Principal Archaeological Landscape: Valley of the Rocks
Exmoor National Park Authority
01 January 2011
Date last amended
Valley of Rocks is a dramatic dry valley west of Lynton, separated from the sea cliffs by a narrow ridge on its northern side; on either side of Castle Rock it opens to the sea above Wringcliff Bay. It is characterised by abundant surface stone and prominent rocky outcrops such as the Cheesewring and Castle Rock. It is predominantly coastal heath, with low levels of grazing, mainly by wild goats and Exmoor ponies. To the east of the PAL, amid the heathland vegetation is the Lynton and Lynmouth cricket ground.
Description of Archaeology
Valley of Rocks contains extensive prehistoric field systems and settlements, including the remains of cairns, hut platforms and coaxial fields on the steep valley slopes. Aerial photographs show that these extend to the top of the valley sides. It is likely that the field system extended along the valley in both directions. The widespread availability of surface stone within the valley has resulted in field boundaries and settlements that have endured.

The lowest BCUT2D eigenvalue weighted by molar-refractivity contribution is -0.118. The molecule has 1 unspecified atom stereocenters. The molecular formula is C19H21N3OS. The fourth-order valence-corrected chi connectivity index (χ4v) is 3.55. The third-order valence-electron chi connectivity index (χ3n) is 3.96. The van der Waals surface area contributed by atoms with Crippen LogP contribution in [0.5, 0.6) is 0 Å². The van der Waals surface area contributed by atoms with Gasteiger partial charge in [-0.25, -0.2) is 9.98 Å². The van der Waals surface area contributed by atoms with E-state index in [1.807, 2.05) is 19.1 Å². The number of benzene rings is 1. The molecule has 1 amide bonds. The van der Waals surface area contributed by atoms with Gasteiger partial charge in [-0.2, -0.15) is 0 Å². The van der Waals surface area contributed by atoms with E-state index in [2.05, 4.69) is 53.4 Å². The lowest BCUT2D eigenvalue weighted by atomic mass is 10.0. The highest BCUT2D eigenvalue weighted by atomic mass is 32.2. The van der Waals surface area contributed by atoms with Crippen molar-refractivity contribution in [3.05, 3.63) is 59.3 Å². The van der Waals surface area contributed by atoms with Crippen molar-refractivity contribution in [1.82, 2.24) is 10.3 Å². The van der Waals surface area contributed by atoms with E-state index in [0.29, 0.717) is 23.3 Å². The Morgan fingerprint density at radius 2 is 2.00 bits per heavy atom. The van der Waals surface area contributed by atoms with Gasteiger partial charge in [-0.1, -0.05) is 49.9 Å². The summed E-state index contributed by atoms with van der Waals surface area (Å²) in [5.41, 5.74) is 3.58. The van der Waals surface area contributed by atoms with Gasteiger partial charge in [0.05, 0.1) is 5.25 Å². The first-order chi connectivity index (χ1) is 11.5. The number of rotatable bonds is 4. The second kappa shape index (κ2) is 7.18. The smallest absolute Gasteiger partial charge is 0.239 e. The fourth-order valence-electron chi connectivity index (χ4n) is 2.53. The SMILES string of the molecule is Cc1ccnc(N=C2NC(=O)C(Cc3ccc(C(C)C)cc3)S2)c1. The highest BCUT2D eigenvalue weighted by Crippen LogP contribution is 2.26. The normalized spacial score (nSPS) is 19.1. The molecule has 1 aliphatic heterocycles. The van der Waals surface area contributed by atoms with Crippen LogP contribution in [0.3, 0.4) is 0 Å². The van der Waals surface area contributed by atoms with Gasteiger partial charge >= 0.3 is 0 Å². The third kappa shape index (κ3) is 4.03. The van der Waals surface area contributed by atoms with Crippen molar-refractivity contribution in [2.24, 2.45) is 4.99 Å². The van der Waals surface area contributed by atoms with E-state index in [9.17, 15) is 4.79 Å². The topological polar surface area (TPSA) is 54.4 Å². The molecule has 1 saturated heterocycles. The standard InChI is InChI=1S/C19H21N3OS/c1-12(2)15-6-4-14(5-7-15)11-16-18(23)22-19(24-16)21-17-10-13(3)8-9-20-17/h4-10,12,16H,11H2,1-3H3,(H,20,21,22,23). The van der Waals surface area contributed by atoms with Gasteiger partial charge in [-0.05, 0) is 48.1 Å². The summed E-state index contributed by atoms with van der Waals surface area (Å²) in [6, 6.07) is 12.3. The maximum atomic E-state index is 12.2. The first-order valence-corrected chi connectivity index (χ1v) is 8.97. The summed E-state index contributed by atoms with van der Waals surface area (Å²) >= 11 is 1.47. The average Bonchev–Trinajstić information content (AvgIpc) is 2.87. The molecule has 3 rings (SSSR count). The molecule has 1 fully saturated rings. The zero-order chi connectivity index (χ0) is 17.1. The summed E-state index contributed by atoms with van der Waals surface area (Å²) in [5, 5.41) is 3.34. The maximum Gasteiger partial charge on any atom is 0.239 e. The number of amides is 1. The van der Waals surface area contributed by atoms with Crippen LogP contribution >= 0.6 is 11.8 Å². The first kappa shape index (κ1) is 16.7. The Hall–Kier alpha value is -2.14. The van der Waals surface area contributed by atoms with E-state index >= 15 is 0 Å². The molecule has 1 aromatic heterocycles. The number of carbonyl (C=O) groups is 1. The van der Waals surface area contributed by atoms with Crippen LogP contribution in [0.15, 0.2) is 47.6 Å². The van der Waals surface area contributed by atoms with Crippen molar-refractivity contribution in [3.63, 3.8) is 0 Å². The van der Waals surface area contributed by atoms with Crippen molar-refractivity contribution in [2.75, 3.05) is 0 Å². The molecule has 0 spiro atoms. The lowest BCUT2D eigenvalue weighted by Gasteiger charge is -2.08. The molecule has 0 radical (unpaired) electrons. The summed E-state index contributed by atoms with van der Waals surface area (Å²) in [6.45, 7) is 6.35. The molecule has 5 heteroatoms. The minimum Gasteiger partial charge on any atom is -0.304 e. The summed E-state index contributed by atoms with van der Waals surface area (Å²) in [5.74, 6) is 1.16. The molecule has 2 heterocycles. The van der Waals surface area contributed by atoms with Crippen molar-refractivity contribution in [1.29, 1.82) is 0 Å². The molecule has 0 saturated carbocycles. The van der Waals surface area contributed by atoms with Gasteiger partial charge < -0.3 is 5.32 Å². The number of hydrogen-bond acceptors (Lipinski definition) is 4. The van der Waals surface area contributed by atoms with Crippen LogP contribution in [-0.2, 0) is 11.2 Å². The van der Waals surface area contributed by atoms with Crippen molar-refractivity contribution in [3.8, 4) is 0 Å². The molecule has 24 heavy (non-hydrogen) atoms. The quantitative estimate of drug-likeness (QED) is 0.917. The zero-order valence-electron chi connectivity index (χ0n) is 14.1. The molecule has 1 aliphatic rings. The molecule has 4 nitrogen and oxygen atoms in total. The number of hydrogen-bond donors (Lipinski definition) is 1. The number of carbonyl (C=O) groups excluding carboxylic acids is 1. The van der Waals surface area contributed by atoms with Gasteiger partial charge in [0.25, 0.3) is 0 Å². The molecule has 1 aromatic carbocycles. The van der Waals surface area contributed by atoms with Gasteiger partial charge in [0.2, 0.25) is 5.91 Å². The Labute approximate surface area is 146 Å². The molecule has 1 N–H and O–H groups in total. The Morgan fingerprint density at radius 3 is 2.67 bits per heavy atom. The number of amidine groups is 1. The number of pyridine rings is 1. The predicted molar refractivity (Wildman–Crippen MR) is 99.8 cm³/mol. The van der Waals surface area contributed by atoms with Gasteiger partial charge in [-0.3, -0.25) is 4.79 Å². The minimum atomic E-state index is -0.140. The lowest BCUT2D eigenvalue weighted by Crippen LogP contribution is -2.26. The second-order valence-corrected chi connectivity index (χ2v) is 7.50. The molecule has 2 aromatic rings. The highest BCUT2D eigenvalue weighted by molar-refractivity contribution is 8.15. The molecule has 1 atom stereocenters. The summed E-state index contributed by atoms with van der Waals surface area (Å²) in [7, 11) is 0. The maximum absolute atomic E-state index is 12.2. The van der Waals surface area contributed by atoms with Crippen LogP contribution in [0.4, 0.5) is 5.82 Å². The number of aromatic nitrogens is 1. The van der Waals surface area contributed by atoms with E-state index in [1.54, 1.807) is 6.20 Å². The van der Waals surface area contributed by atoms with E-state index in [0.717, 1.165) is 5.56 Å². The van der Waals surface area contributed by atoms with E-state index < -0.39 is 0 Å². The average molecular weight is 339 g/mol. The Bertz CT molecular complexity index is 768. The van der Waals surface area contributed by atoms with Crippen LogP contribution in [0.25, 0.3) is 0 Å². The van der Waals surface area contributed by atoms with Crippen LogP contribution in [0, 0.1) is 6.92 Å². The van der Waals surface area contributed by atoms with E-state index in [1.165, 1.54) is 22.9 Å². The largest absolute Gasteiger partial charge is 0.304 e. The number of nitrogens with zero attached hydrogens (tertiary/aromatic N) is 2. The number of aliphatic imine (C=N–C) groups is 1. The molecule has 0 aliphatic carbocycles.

The archaeology is clearly visible in both aerial photographs and on the ground; the extent and degree of preservation is exceptional for a prehistoric field system and settlement on Exmoor, largely as a result of the materials used in its construction. The setting of this prehistoric landscape within the unique geology of Valley of Rocks makes the archaeology of this area especially important. There is a long history of interest in this landscape, recorded through the works of painters, poets and writers, adding further weight to its classification as a PAL. As such it holds a significant role for communicating aspects of the prehistory of Exmoor, in particular within one of the most visited parts of the National Park.